Pharmacotherapy for Borderline Personality Disorder

Leslie Citrome, MD, MPH


February 10, 2010

Pharmacotherapy for Borderline Personality Disorder: Cochrane Systematic Review of Randomised Trials

Lieb K, Vollm B, Rücker G, Timmer A, Stoffers JM
Br J Psychiatry. 2010;196:4-12


This is an updated "Cochrane" review of the pharmacotherapy for borderline personality disorder. The authors identified 27 reports of completed randomized controlled studies that examined medications such as antipsychotics, anticonvulsants, and antidepressants -- as well as a dietary supplement -- for outcomes related to affective dysregulation, cognitive-perceptual symptoms, impulsive-behavioral dyscontrol, interpersonal problems, and associated pathology. Not all outcomes were assessed in each study. The data supplement available online is indispensable to determine which drug was tested against which outcome for how long a period. The authors conclude that anticonvulsants and second-generation antipsychotics may be effective for treating a number of core symptoms and associated psychopathology, but that antidepressants are generally not worthwhile in the treatment of this disorder. The latter finding has important implications for practice -- the authors specifically state that serotonin-specific reuptake inhibitors cannot be recommended as first-choice treatment for affective dysregulation and impulsive-behavioral symptoms in borderline personality disorder.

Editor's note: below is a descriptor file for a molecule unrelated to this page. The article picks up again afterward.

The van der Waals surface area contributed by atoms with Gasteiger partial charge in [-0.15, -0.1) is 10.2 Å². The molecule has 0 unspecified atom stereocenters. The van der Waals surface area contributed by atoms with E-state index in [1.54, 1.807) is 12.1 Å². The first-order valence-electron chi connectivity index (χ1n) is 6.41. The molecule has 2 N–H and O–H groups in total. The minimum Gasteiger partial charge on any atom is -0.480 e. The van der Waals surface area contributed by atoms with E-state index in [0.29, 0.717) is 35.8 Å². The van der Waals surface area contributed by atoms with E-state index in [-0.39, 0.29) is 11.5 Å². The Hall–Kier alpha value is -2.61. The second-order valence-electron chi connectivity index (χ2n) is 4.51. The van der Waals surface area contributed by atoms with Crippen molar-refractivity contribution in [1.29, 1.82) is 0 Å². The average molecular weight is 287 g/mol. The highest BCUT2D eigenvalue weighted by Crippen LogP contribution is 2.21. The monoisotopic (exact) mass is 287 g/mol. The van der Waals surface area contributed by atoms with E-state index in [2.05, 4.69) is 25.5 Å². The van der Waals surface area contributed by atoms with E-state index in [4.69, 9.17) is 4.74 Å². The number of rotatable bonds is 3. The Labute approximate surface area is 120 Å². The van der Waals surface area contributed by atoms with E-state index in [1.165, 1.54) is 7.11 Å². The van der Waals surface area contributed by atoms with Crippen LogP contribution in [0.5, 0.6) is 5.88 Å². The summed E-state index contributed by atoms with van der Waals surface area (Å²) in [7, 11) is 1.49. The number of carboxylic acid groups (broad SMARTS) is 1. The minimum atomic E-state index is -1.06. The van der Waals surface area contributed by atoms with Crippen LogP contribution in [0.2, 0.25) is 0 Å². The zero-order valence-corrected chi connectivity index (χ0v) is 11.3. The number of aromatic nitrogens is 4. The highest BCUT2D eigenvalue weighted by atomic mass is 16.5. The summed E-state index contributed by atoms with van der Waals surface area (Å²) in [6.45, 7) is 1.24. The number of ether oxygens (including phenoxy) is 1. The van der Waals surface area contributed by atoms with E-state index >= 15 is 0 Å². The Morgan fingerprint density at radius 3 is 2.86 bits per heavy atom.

Borderline personality disorder is challenging to manage effectively. Some schools of thought suggest that these patients ought not to receive medication and that only psychotherapeutic approaches are indicated. This is unnecessarily restrictive and the authors of the review make the case for medication treatment targeted at defined specific symptoms. An important limitation to the currently available research is that although patients with borderline personality disorder often have other comorbid psychiatric conditions, common exclusion criteria for the studies reviewed include comorbid psychotic disorder, bipolar disorder, current major depressive disorder, and substance-related disorders. Moreover, patients with current suicidal ideation were not eligible for almost half of the included trials. Other limitations include the short durations of the clinical trials (mean 84 days), and the lack of use of disorder-specific assessment instruments. Thus currently available research on the medication treatment of borderline personality disorder is not easily generalizable to the "real world" borderline patients managed in the clinic.



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